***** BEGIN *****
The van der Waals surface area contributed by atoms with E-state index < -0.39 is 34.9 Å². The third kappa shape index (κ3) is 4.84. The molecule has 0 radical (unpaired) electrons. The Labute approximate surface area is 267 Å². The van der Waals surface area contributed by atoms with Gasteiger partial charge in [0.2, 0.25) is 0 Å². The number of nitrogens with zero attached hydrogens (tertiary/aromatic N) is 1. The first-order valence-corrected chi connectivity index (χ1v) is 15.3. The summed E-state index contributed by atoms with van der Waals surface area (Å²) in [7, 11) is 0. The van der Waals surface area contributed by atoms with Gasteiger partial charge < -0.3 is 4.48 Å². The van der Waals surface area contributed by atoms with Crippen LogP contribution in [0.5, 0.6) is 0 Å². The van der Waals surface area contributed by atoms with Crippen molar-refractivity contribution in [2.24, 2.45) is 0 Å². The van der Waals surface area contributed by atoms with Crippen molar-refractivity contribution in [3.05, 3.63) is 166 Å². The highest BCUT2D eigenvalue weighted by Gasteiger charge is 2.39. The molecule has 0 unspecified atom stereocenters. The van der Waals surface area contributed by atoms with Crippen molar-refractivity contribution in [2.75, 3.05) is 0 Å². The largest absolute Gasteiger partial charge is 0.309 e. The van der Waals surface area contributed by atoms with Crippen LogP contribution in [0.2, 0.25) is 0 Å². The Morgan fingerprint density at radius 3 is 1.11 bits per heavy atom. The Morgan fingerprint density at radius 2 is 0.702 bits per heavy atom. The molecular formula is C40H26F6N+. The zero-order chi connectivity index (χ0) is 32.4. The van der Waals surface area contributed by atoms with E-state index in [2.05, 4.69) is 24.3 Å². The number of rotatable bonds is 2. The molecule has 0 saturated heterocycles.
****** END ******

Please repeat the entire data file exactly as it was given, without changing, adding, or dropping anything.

The van der Waals surface area contributed by atoms with E-state index < -0.39 is 34.9 Å². The third kappa shape index (κ3) is 4.84. The molecule has 0 radical (unpaired) electrons. The Labute approximate surface area is 267 Å². The van der Waals surface area contributed by atoms with Gasteiger partial charge in [0.2, 0.25) is 0 Å². The number of nitrogens with zero attached hydrogens (tertiary/aromatic N) is 1. The first-order valence-corrected chi connectivity index (χ1v) is 15.3. The summed E-state index contributed by atoms with van der Waals surface area (Å²) in [7, 11) is 0. The van der Waals surface area contributed by atoms with Gasteiger partial charge < -0.3 is 4.48 Å². The van der Waals surface area contributed by atoms with Crippen LogP contribution in [0.5, 0.6) is 0 Å². The van der Waals surface area contributed by atoms with Crippen molar-refractivity contribution in [2.24, 2.45) is 0 Å². The van der Waals surface area contributed by atoms with Crippen molar-refractivity contribution in [3.05, 3.63) is 166 Å². The highest BCUT2D eigenvalue weighted by Gasteiger charge is 2.39. The molecule has 0 unspecified atom stereocenters. The van der Waals surface area contributed by atoms with Crippen molar-refractivity contribution in [2.75, 3.05) is 0 Å². The largest absolute Gasteiger partial charge is 0.309 e. The van der Waals surface area contributed by atoms with Crippen LogP contribution in [0.2, 0.25) is 0 Å². The Morgan fingerprint density at radius 3 is 1.11 bits per heavy atom. The Morgan fingerprint density at radius 2 is 0.702 bits per heavy atom. The molecular formula is C40H26F6N+. The zero-order chi connectivity index (χ0) is 32.4. The van der Waals surface area contributed by atoms with E-state index in [2.05, 4.69) is 24.3 Å². The number of rotatable bonds is 2. The molecule has 0 saturated heterocycles.